It reminded me of the scene in another Greek play, The Trojan Women, where the herald Talthybius has to come in and tell Hecuba and Andromache that Hector’s son, the child Astyanax, is to be thrown from the walls of Troy. It was the same dynamic. Also the same maneuver. In the play, the Greeks put the child to death to make a political point: to show that they can. It’s a wholly unnecessary gesture. Just as Trump has been doing for over a year now, using children as pawns  —  to show that he can. Of course, a wall figures prominently in our story too.

I thought of The Trojan Women again, recently, when Mark Morgan, the new head of ICE, was quoted as having said that he could tell by looking into the eyes of an immigrant child if he is “a soon-to-be MS-13 gang member.” That’s the excuse the Greeks give for throwing Hector’s son from the walls of Troy: they fear what he will grow up to be.

In recent weeks I’ve been thinking about these plays more and more frequently, but for different reasons. The Suppliant Maidens and The Trojan Women date, respectively, from the dawn and the twilight of the period that we associate with Athenian exceptionalism. When The Suppliant Maidens was first performed, in 470 BC, the form of tragedy and democracy were both comparatively young. By 415 BC, when The Trojan Women was performed, Athens was losing a war with Sparta that had been going on for as long as anyone could remember, and democracy was on its last legs. Earlier that year, the Athenians had slaughtered and enslaved the surviving population of the tiny island of Melos, one of a number of occasions during the Peloponnesian War when they comported themselves in a manner that was less than exceptional — just as we are doing at the southern border now. (The subjugation of Melos is thought to have been one of the incidents that inspired Euripides’s play.) In a little over a decade, Athens’ defeat would lead to a succession of tyrannies and oligarchies.

Earlier this month, with the publication of E. Jean Carroll’s account of being sexually assaulted by the president of the United States in a department store fitting room many years ago, I started thinking of Greek tragedy again, this time in connection with the word “hubris.” That’s the concept that most people remember from Greek tragedy, the quality defined by Aristotle in his Poetics that denotes a kind of cosmic arrogance, that distorts people’s view of reality — and of themselves — and leads to outsized transgressive actions.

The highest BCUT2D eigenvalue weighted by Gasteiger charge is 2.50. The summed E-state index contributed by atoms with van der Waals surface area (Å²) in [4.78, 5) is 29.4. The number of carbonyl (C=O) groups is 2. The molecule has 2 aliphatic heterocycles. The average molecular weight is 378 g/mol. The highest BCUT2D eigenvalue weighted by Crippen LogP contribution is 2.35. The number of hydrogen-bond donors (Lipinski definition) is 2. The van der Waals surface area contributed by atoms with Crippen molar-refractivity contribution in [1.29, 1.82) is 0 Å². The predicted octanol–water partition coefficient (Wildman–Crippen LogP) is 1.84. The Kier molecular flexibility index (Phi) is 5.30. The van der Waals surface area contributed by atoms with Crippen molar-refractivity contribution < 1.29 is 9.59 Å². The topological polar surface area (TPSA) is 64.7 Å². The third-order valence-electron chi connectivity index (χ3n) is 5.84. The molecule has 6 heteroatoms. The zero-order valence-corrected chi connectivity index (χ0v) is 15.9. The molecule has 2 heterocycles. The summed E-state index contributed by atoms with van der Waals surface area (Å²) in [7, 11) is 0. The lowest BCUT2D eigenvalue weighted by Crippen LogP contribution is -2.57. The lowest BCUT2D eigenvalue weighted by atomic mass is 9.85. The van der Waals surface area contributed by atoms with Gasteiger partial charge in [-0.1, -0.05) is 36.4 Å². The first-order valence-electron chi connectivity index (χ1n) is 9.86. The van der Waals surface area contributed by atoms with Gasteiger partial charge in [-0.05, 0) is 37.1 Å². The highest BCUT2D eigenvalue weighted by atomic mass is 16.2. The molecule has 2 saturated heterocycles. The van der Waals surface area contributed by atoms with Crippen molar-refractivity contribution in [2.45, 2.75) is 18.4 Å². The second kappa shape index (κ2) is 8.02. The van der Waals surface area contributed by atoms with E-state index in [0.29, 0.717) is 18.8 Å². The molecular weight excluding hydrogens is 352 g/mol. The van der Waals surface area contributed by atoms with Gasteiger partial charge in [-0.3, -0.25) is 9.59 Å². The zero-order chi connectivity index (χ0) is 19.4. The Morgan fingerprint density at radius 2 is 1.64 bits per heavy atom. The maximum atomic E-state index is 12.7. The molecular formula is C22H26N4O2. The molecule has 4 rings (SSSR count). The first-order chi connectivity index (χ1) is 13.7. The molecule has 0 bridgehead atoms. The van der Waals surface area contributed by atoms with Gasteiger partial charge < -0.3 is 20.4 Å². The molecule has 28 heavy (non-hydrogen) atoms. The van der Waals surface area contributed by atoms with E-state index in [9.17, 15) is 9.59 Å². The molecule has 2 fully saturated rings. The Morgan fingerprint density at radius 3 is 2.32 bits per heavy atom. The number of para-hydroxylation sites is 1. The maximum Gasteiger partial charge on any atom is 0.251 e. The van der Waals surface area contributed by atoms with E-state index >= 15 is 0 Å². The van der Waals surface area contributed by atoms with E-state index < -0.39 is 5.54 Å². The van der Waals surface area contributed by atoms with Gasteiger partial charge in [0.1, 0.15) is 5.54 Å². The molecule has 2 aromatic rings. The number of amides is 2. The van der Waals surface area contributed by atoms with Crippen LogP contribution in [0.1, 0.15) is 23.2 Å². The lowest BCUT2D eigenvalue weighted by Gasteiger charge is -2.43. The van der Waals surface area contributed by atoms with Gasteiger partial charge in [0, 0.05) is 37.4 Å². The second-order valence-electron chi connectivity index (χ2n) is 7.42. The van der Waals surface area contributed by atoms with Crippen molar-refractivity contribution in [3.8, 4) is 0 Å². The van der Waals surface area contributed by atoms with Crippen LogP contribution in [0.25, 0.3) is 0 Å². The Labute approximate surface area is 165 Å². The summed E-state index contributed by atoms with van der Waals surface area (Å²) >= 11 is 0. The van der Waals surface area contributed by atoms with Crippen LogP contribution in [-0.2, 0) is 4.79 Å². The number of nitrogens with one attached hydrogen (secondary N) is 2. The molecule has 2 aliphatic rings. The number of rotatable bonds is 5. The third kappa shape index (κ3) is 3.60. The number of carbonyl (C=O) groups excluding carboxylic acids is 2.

But hubris had another meaning: violence; literally assault. In legal terms, hubris was a very specific kind of assault: one whose motive was the gratification that can be derived from demeaning someone else. Aristotle defines this kind of hubris in his Rhetorica, where he notes that the young and the rich typically commit this kind of assault because it makes them feel superior. The crime of rape was an example of this sort of hubris.

Donald Trump has been committing the same assault on America and on American culture and society  —  on our values and customs and laws and our sense of ourself  —  that E. Jean Carroll has credibly described him committing and that almost 20 other women have also described. Every single thing he does or says, every threat, every puerile insult lobbed at a perceived rival or opponent, is a function of the same thing. He doesn’t like the idea of anything he can’t do, of any line he cannot cross or abstract value that takes precedence over his immediate needs and desires. He doesn’t like to be told “no.”

I understand all that. I understand how it’s all of a piece and part of the same metaphor that, day by day, hour by hour, seems less and less metaphorical and more and more concrete and real. What I don’t understand is why, of all the people who have something at stake in this tragic scenario, this man — who has committed outrage after outrage and quite literally used the office of the presidency as a sort of sanctuary within which to commit barbarities — should be deemed untouchable and unassailable. Why should he alone be granted asylum?

Trump’s Rape of America, and Other Greek Tragedies